March 29, 2008

Pirate Flags

Stupid Question ™
April 4, 2005
By John Ruch
© 2005

Q: Did pirate ships really fly pirate flags? If so, why? Wouldn’t they want to be stealthy?
—anonymous, Chicago, Illinois

A: Pirate ships indeed flew flags—variously a red flag, a black flag, and/or the infamous “Jolly Roger,” a black or red flag with some morbid motif.

But they didn’t sail around all the time with this dead giveaway flying. The flag would be hoisted at the last minute prior to engaging with a victim ship. The idea was to sneak up and then instill hopeless fear so the ship would peacefully surrender—which often happened. As Stuart A. Kellen’s puts it in his book “Life Among the Pirates,” the pirate flag spoke “the universal language of fear.”

At least one pirate elaborated this by playing martial music—drums and trumpets—at the time of assault.

At a time in which the vicious nature of most pirates was common knowledge, the flag was very effective.

While the language may be universal, the flags weren’t. The classic Jolly Roger is known only from 1700, especially in the Caribbean. Before that, and in other areas, many pirates simply flew national flags (not surprisingly, since many were privateers paid by national governments to disrupt shipping).

Still, the red flag was popular fairly early, raised as a blood-colored sign to indicate an intention to fight. The black flag had similar effect, with connotations of death.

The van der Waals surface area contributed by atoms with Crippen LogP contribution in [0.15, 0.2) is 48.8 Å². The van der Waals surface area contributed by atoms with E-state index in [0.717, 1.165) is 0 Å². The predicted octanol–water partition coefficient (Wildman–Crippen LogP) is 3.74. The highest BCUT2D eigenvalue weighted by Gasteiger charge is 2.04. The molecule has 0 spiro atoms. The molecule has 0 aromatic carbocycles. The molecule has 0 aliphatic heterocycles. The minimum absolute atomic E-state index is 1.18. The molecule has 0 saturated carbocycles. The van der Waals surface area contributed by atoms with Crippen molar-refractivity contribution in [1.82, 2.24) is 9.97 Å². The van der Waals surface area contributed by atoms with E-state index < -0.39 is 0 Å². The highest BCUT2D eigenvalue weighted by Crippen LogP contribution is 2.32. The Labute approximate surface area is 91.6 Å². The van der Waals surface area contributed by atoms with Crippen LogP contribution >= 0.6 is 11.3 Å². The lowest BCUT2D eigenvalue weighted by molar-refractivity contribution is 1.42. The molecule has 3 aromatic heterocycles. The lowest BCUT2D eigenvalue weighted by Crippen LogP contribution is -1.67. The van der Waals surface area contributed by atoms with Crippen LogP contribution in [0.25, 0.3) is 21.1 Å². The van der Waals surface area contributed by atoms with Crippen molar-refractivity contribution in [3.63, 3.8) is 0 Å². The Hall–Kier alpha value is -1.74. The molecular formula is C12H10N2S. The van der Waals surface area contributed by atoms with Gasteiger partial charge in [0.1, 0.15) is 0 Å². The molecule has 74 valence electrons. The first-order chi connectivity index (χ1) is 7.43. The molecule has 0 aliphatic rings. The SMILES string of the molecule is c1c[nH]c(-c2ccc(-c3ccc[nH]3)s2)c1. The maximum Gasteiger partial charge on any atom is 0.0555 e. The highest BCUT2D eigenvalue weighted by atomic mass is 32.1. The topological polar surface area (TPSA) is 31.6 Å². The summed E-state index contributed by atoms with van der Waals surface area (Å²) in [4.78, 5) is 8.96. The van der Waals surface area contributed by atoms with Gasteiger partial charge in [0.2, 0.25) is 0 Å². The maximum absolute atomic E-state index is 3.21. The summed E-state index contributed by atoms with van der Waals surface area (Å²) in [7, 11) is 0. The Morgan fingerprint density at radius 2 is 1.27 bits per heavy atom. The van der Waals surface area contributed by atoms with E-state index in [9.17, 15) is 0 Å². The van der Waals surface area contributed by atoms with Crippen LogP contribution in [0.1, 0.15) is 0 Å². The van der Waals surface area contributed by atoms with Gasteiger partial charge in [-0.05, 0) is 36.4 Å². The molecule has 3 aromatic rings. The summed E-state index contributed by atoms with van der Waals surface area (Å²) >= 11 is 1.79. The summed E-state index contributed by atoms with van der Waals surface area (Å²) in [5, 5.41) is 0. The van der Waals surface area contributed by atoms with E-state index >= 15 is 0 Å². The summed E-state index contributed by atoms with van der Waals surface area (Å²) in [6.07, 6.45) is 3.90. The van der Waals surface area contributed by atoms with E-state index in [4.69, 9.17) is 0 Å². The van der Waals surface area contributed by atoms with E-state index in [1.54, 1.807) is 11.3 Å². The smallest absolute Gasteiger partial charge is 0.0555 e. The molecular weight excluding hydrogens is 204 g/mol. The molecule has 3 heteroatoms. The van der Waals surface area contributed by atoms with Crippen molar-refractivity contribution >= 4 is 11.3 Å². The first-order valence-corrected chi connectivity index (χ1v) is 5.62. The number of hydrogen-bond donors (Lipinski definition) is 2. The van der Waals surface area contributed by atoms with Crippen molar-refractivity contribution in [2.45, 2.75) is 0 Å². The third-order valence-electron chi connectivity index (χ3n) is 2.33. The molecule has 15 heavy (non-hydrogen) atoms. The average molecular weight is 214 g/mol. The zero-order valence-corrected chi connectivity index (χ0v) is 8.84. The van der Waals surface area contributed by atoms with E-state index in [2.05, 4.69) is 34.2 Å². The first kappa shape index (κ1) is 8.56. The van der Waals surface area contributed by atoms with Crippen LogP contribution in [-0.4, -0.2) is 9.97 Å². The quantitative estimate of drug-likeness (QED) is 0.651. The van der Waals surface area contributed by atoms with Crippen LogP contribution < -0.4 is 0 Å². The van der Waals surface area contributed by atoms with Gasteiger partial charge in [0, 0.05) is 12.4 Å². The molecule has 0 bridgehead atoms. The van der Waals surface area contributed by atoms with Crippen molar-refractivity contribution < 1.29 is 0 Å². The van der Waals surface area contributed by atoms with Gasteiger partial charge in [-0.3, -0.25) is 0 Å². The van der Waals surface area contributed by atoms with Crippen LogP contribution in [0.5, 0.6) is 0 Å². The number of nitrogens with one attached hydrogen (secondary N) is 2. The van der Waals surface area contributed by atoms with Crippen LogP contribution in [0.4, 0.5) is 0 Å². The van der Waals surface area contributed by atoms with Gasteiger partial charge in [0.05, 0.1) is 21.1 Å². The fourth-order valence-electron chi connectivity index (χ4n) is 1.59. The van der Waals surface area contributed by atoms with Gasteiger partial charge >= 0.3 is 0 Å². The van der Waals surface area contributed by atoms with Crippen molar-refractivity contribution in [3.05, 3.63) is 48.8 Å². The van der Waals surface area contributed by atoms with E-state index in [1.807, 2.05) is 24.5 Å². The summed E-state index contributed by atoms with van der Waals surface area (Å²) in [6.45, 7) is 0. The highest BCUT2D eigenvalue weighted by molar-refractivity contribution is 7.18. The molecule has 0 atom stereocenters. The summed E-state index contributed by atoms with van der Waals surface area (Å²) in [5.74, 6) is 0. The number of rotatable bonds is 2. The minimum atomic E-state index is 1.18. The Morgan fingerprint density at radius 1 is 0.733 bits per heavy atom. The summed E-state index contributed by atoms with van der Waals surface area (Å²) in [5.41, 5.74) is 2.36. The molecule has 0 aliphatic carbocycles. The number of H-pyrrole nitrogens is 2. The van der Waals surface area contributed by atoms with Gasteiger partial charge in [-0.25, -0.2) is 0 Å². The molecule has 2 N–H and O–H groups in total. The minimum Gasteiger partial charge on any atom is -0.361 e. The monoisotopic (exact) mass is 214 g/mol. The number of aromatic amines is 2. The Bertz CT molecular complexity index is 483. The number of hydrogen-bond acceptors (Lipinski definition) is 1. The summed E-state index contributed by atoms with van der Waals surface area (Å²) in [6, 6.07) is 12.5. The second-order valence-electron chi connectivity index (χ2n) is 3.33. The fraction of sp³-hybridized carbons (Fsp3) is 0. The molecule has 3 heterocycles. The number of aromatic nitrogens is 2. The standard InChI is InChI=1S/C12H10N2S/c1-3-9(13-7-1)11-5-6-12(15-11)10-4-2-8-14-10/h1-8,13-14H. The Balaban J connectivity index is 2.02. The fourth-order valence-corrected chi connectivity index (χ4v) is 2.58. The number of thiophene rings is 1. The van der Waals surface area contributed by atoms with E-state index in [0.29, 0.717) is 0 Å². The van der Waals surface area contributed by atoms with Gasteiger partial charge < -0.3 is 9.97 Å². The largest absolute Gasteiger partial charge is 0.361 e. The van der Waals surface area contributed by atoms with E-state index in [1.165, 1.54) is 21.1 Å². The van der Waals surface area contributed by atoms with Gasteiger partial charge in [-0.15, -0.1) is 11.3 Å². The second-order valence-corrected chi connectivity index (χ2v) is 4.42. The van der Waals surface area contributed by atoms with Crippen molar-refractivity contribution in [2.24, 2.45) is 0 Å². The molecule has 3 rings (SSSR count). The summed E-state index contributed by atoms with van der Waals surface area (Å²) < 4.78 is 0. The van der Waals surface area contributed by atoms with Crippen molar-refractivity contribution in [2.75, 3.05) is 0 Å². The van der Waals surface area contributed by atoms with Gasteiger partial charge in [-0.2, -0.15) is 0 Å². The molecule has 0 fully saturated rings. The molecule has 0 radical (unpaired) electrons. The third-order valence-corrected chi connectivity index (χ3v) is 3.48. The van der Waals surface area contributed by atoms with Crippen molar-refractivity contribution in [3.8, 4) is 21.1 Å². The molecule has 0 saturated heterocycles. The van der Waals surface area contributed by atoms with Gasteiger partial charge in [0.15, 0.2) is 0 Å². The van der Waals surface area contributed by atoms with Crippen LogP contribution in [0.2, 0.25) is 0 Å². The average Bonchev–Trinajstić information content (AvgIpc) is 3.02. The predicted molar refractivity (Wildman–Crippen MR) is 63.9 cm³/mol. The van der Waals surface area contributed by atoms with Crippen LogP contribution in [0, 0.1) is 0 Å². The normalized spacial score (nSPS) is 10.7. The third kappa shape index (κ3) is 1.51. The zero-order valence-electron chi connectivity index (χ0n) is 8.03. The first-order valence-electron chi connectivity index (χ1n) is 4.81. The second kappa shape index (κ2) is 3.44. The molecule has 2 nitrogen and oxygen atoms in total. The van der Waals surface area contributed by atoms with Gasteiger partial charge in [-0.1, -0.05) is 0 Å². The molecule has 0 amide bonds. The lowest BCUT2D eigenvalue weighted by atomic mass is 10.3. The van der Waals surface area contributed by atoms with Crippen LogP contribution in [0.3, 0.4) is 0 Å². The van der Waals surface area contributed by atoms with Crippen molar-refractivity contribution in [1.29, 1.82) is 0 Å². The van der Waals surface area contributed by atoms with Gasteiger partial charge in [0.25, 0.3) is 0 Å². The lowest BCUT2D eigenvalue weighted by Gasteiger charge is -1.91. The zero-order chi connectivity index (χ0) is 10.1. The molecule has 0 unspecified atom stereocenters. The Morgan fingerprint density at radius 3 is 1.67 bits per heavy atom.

The first known Jolly Roger was sighted around 1700 in the Caribbean flying on the ship of a little-known French pirate, Emanuel Wynne. It was a black flag bearing a skull with crossed bones behind it, and beneath it an hourglass.

Pirates did not invent such symbolism. In fact, most of their designs were common on gravestones of the era, which emphasized an awareness of the shortness of life. The hourglass indicated the fleeting nature of time.

There were many variations on the Jolly Roger, with each pirate crew having its own, much like a gang logo. Edward “Blackbeard” Teach’s flag had a devil-headed skeleton with an hourglass in one hand and a spear in the other, which was jabbing at a red, bleeding heart.

Christopher Moody’s flag was red and featured a winged hourglass, an arm wielding a dagger and a skull and crossbones.

The now-classic design of a skull with bones crossed beneath it, on a black background, was the flag of Edward Seegar, aka Edward England, who flew it from 1717 to 1720. In fact, England wasn’t so bloodthirsty; he ended up marooned by his own crew for showing too much mercy to a captured captain. He was undoubtedly sympathetic, since he himself was originally a captive who chose to join the pirate crew.

The term “Jolly Roger” is first found in print in the late 1700s. It’s unclear if pirates ever actually used it themselves. In any case, it’s a playfully morbid personification of the skull on the flag as a pirate himself.

“Jolly” at the time had connotations not only of fun-loving and agreeable, but also of drunkenness and lust. “Roger” was a generic term for a man, as well as slang for “penis.” “Old Roger,” a slang term for Satan also based on the generic-male usage, may have been an influence.

Pop etymologies that attribute “Jolly Roger” to a corrupted French phrase or Indian name should be made to walk the plank.

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